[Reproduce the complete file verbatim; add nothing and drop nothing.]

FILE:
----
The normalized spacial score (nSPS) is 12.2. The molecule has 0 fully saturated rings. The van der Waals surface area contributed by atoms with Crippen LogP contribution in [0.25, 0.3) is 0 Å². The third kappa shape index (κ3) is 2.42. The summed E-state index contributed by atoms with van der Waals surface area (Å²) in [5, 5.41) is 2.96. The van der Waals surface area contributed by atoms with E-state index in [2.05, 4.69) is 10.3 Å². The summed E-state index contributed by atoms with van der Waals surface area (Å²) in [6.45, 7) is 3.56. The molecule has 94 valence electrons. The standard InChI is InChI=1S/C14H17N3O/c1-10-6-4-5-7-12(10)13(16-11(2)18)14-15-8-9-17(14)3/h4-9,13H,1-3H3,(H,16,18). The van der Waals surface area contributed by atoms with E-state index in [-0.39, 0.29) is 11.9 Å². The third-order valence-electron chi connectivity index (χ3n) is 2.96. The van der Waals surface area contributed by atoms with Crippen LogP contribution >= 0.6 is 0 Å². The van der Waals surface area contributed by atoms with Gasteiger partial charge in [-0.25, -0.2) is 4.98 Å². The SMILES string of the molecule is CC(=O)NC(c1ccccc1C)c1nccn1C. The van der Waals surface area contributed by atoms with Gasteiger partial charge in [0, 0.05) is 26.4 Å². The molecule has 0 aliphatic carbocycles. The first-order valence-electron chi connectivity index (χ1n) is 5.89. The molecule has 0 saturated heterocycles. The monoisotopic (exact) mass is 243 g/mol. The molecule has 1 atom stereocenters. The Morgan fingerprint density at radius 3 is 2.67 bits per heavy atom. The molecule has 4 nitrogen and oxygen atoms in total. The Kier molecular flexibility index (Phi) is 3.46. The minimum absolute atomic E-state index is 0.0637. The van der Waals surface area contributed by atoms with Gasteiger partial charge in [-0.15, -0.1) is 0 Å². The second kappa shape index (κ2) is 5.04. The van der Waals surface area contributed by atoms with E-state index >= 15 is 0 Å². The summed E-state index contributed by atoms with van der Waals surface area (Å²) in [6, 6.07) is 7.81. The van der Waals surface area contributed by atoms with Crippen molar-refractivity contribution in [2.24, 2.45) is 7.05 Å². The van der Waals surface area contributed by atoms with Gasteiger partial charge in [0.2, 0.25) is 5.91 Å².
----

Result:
The normalized spacial score (nSPS) is 12.2. The molecule has 0 fully saturated rings. The van der Waals surface area contributed by atoms with Crippen LogP contribution in [0.25, 0.3) is 0 Å². The third kappa shape index (κ3) is 2.42. The summed E-state index contributed by atoms with van der Waals surface area (Å²) in [5, 5.41) is 2.96. The van der Waals surface area contributed by atoms with E-state index in [2.05, 4.69) is 10.3 Å². The summed E-state index contributed by atoms with van der Waals surface area (Å²) in [6.45, 7) is 3.56. The molecule has 94 valence electrons. The standard InChI is InChI=1S/C14H17N3O/c1-10-6-4-5-7-12(10)13(16-11(2)18)14-15-8-9-17(14)3/h4-9,13H,1-3H3,(H,16,18). The van der Waals surface area contributed by atoms with E-state index in [-0.39, 0.29) is 11.9 Å². The third-order valence-electron chi connectivity index (χ3n) is 2.96. The van der Waals surface area contributed by atoms with Crippen LogP contribution >= 0.6 is 0 Å². The van der Waals surface area contributed by atoms with Gasteiger partial charge in [-0.25, -0.2) is 4.98 Å². The SMILES string of the molecule is CC(=O)NC(c1ccccc1C)c1nccn1C. The van der Waals surface area contributed by atoms with Gasteiger partial charge in [0, 0.05) is 26.4 Å². The molecule has 0 aliphatic carbocycles. The first-order valence-electron chi connectivity index (χ1n) is 5.89. The molecule has 0 saturated heterocycles. The monoisotopic (exact) mass is 243 g/mol. The molecule has 1 atom stereocenters. The Morgan fingerprint density at radius 3 is 2.67 bits per heavy atom. The molecule has 4 nitrogen and oxygen atoms in total. The Kier molecular flexibility index (Phi) is 3.46. The minimum absolute atomic E-state index is 0.0637. The van der Waals surface area contributed by atoms with Gasteiger partial charge in [-0.15, -0.1) is 0 Å². The second kappa shape index (κ2) is 5.04. The van der Waals surface area contributed by atoms with E-state index >= 15 is 0 Å². The summed E-state index contributed by atoms with van der Waals surface area (Å²) in [6, 6.07) is 7.81. The van der Waals surface area contributed by atoms with Crippen molar-refractivity contribution in [2.24, 2.45) is 7.05 Å². The van der Waals surface area contributed by atoms with Gasteiger partial charge in [0.2, 0.25) is 5.91 Å².